It’s a good thing he can handle that sort of pressure. He’s about to receive plenty.
He was drafted No. 15 overall by the Washington Redskins, an organization that was split on him entering the night. He joins a team whose coach, Jay Gruden, enters a must-win season and whose fan base has turned sour because of years ending in frustration — and with legitimate hope too often lacking.
Regardless of any pre-draft divisions, all that matters now is how Washington handles it moving forward, and that’s the internal spin. Haskins is a quarterback with special arm talent who can give this franchise — and fan base — a big jolt if he succeeds. And, oh man, do they need him to succeed.
Gruden enters his sixth season, with the last three ending the same way: no playoffs. Owner Dan Snyder and president Bruce Allen need to prove they can build a consistent winner, something the franchise hasn’t had since coach Joe Gibbs retired the first time — after the 1992 season. Since then, Washington has had no 11-win seasons, only three 10-win seasons and two playoff wins.
But quarterbacks represent hope. There’s debate on Haskins’ game, but it’s not as if he were a reach at No. 15. The Redskins got a guy whom experts applauded without having to trade up to get him. For what it’s worth, that option didn’t seem to be in play anyway, as the Redskins believed he would be available at 15.
This isn’t the first time the Redskins have been split on a player, nor will it be the last. With a first-round quarterback, though, you would like to have unanimity. But they must be unanimous moving forward. Otherwise: Unemployment awaits. The job now is to make it work. Haskins has arm talent, a willingness to work and is considered smart — the Redskins liked how he handled the board work during their visit. That’s a pretty strong base.
The concerns revolve around his inexperience and mechanical issues. He does need to improve his footwork in the pocket; he does need to throw with anticipation at an NFL level; he does need to speed up his delivery at times.
He’s also coming from an offense that featured a lot of run-pass options (RPOs), bubble screens and jet passes. While the NFL has turned more to the RPOs, the feeling among teams was that this style did not provide enough of a look at what he could do at the pro level. Ohio State had planned to build on concepts with him, anticipating his return. With NFL offensive concepts comes having to read defenses against those looks, so it’s a definite back-to-the-starting-line situation for him. Hence, the drop to 15.
However, Haskins did throw a lot from the pocket, and that’s something he’ll do in the NFL. He was more involved in protections, too, and that’s a big part of a quarterback’s job. You don’t get to 50 touchdowns and 4,831 yards in your first season of starting without having something big to offer.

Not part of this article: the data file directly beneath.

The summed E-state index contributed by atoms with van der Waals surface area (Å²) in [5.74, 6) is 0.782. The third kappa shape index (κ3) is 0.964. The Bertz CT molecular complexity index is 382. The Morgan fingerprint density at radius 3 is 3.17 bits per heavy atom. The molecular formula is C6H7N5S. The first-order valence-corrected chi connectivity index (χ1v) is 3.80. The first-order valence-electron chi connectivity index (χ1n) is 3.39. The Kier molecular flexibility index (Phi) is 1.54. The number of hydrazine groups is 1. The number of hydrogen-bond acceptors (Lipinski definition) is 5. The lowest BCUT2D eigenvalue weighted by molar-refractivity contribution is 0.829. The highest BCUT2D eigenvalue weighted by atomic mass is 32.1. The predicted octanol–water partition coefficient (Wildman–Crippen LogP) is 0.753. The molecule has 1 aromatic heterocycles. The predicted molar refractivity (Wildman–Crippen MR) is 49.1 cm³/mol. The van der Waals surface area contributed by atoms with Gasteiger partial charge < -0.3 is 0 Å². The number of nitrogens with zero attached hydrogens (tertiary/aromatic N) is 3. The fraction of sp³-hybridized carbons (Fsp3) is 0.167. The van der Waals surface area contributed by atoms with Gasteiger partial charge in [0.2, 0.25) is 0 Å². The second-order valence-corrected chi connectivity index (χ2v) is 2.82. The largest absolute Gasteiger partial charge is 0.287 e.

There were questions about Kyler Murray, too, but his ability to run enables him to contribute immediately. Haskins lacks that ability, but he also wasn’t a statue in the pocket.
“He is a big, strong guy,” Gruden said. “He can maneuver in the pocket. He can buy some time with his size and strength — people bounce off of him, he can do a good job in the pocket.
“There are some things that he can work on, and there are some things he has to work on. He can work on everything, as every quarterback can. Tom Brady is still working on things now, Drew Brees … Dwayne is the type of guy that I think is very excited about getting into a building and working, and that is what drew us to him.”
The key here: The owner must now let the football side develop him. Patience will be required; it’s important for the health of the franchise.
There certainly is fodder for doubters, including the thought that if you’re going to draft someone who might take time, perhaps you find that guy in the third round and not 15th overall.
Allen is the one making decisions — knowing that Snyder likes Haskins — and should be under pressure if this doesn’t work. But what if it does work out? It’s not like the Redskins reached for Haskins. It’s a move that some loved — such as ESPN’s Louis Riddick, a former safety and NFL executive, and Dan Orlovsky, a former quarterback. Both are smart men who do deep dives into players, and Riddick loved Patrick Mahomes two years ago. Are they right? We’ll find out.
“I do know this: When he was forced to play at a high level in the fourth quarter, when the money was on the line, he showed up,” Orlovsky said earlier this month. “I love that part of his game.”
It’s an interesting mix. Gruden needs to win, the organization needs to prove it knows what it’s doing, and Haskins wants to show why others should have taken him earlier. As always with the Redskins, it’ll be intriguing theater.